Part 2. Vaporized: Why Photography Companies Fail.
So why do companies, including photography companies, fail? For the sake of brevity, let’s look at five leadership related issues.
First: Arrogance and pride on the part of leadership. Second: A lack of vision, Third, Leadership failing to see the warning signs. Fourth: Leadership doing something, just not the right thing. Fifth: Leadership ignoring the need for high performing systems and process.
In Part 1, we examined the first three factors. In Part 2 we look at the remaining two factors and our recipe for evaporation is complete.
Leadership Doing the Wrong Thing
According to the Harvard Business Review: “CEO George Fisher (1993-1999) knew that digital photography might eventually invade, or even replace, Kodak’s core business. Doubtless, he and other senior executives were tempted to ignore it. To their credit, they resisted that temptation. Fisher rallied the troops and aggressively invested more than $2 billion in R&D for digital imaging.”
So no one should argue that Kodak didn’t try to change. In the article Why Kodak Died and Fuji Thrived: A Tale of Two Film Companies, Oliver Kmia wrote, “Essentially, it’s not that Kodak didn’t want to change, it tried hard, but it did it wrong. Faced with a radical market disruption, it reacted energetically, but doing something and doing the right thing is different.”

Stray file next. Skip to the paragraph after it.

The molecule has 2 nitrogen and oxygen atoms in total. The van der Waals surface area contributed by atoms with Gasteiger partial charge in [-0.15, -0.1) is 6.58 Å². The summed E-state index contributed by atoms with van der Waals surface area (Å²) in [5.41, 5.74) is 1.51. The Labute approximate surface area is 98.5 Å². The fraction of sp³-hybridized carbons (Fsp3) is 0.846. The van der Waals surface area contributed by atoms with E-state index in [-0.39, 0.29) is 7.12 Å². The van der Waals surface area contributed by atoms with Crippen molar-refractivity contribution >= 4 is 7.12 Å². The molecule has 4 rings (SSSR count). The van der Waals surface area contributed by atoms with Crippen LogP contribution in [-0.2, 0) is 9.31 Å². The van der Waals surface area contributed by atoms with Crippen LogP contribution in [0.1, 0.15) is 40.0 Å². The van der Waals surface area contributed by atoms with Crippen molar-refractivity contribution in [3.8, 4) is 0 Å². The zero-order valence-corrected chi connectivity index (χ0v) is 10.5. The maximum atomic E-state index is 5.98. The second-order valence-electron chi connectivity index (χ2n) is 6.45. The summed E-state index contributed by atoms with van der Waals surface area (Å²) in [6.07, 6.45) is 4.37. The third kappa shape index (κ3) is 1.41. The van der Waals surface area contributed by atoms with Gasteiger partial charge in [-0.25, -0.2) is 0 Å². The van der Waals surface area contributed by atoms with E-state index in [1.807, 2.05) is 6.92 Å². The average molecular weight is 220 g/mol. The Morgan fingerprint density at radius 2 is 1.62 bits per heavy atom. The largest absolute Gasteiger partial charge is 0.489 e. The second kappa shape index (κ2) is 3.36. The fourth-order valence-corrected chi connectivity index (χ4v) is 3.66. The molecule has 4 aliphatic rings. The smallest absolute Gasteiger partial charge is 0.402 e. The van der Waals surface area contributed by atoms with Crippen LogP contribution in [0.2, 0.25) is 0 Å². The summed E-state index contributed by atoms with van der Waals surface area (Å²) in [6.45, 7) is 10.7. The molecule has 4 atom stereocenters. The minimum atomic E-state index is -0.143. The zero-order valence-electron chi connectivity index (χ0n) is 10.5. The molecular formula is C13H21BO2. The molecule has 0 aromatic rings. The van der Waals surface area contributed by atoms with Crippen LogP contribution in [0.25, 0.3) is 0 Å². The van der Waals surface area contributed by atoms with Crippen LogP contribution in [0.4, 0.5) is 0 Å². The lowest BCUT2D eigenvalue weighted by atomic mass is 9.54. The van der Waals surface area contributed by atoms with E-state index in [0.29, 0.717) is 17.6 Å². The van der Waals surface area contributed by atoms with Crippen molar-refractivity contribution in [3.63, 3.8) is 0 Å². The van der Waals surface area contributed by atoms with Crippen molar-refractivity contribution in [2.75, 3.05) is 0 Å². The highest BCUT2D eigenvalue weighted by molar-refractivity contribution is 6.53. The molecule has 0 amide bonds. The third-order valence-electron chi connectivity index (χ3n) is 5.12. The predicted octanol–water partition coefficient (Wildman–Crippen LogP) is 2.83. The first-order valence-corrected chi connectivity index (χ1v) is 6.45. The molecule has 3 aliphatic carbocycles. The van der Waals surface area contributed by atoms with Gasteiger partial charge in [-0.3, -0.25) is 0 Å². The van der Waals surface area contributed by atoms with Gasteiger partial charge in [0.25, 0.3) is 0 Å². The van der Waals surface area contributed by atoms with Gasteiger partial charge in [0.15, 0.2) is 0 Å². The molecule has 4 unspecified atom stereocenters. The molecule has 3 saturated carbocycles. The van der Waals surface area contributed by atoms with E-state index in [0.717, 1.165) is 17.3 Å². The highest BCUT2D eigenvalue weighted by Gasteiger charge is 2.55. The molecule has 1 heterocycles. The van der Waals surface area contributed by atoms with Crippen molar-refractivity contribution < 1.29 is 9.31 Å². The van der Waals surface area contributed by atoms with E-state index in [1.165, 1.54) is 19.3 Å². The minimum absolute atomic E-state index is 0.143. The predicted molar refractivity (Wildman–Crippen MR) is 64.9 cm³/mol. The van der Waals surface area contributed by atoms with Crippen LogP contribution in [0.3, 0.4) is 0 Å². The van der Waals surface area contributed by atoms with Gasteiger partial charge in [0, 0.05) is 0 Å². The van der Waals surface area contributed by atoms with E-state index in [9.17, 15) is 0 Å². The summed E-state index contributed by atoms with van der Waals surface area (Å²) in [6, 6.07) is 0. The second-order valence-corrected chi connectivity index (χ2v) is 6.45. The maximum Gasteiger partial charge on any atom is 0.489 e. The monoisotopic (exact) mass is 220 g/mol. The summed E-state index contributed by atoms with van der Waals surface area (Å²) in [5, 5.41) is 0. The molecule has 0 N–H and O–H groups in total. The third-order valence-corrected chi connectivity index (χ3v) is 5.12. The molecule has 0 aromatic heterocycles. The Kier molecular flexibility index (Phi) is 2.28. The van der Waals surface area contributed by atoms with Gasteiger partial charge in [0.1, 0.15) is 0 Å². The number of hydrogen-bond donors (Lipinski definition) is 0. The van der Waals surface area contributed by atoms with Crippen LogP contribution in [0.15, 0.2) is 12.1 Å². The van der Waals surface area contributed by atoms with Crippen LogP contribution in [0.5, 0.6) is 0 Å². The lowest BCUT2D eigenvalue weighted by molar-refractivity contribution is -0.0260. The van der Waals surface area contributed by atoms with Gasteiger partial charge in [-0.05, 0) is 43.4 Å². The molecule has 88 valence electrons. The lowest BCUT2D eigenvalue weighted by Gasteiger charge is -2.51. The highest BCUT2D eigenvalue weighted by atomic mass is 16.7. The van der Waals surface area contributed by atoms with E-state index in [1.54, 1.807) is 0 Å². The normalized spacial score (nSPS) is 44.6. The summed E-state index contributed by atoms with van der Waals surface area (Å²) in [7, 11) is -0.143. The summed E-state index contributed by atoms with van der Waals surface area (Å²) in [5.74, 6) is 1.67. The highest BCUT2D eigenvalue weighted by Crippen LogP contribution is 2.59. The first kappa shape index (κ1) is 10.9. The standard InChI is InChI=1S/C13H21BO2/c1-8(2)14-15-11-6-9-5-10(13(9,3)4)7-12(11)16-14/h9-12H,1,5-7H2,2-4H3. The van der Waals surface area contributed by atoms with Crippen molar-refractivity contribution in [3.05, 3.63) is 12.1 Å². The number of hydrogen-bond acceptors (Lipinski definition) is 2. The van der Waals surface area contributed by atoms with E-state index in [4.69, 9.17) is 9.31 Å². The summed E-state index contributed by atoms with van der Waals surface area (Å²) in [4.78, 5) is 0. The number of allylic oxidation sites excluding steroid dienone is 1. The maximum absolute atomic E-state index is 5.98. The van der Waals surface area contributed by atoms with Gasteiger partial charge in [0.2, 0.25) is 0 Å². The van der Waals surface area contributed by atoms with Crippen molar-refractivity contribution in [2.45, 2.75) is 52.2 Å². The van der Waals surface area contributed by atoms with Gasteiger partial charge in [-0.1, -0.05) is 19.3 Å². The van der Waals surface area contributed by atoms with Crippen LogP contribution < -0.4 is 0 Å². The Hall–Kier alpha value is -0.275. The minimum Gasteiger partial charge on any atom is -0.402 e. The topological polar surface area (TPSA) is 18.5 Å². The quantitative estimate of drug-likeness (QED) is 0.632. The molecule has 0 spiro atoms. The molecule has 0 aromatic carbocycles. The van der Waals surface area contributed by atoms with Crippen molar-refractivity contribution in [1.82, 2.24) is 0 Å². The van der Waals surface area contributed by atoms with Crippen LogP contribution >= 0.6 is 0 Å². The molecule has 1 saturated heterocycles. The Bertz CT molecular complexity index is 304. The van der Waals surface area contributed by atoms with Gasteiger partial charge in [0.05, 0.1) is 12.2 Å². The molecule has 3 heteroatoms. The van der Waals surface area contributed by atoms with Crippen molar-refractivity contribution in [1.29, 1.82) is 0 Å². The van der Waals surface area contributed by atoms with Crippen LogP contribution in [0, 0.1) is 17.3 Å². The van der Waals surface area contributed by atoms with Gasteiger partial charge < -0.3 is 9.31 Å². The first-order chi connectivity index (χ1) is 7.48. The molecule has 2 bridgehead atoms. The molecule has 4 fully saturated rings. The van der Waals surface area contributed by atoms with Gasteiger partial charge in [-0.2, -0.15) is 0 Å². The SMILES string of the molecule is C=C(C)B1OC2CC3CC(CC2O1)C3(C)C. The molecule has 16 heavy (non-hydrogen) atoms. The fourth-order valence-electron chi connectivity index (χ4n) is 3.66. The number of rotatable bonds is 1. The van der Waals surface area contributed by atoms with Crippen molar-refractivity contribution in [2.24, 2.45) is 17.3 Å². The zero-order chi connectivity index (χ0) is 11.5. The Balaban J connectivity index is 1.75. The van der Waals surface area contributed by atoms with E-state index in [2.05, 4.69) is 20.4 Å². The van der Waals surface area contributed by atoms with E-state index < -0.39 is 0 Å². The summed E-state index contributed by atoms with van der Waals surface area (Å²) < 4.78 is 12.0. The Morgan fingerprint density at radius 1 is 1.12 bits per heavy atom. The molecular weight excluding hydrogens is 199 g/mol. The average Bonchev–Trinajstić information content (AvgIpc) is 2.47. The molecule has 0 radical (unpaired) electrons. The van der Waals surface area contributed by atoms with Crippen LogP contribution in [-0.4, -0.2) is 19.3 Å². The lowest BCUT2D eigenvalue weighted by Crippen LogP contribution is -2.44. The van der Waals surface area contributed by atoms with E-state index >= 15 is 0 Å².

Unfortunately for Kodak, they didn’t recognize the persistent decline in photo printing and the impact of competing in the low margin, low barrier to entry digital camera market and as a result, they pursued several flawed strategies. Kmia summarizes by saying. “Simply put, Kodak tried to replicate the silver halide business model in the digital world.”
“Just do it” may sound inspiring but it might inspire you to just do the wrong thing.
About a decade ago, the volume school picture industry was jolted when Lifetouch introduced hardware driven background replacement technology as a competitive point of difference. The market responded initially with arguably inferior software solutions. As is the case with most processes and software, improvements in quality and cost-effectiveness followed. Background replacement became a staple of the industry.
What was intended to create a competitive point of difference instead acted to increase the cost of doing business for an entire industry. Background replacement is a reasonable solution for providing more options to mom but the industry’s universal reaction to background replacement consumed school photographers focus, time and energy. Focus, time and energy that arguably could have been invested in improving image quality, the photographic experience, subject posing and expression, the consumer’s buying experience and relevant changes to the business model.
Issues that consumers are complaining about and reasons why consumer participation rates have declined.
Or you can take too long to do something…
In Chunka Mui’s article, How Kodak Failed, he cites research that had been conducted by the head of Kodak market intelligence Vince Barabba back in the 80’s. “Barabba conducted a very extensive research effort that looked at the core technologies and likely adoption curves around silver halide film versus digital photography. The results of the study produced both “bad” and “good” news. The “bad” news was that digital photography had the potential capability to replace Kodak’s established film-based business. The “good” news was that it would take some time for that to occur and that Kodak had roughly ten years to prepare for the transition.”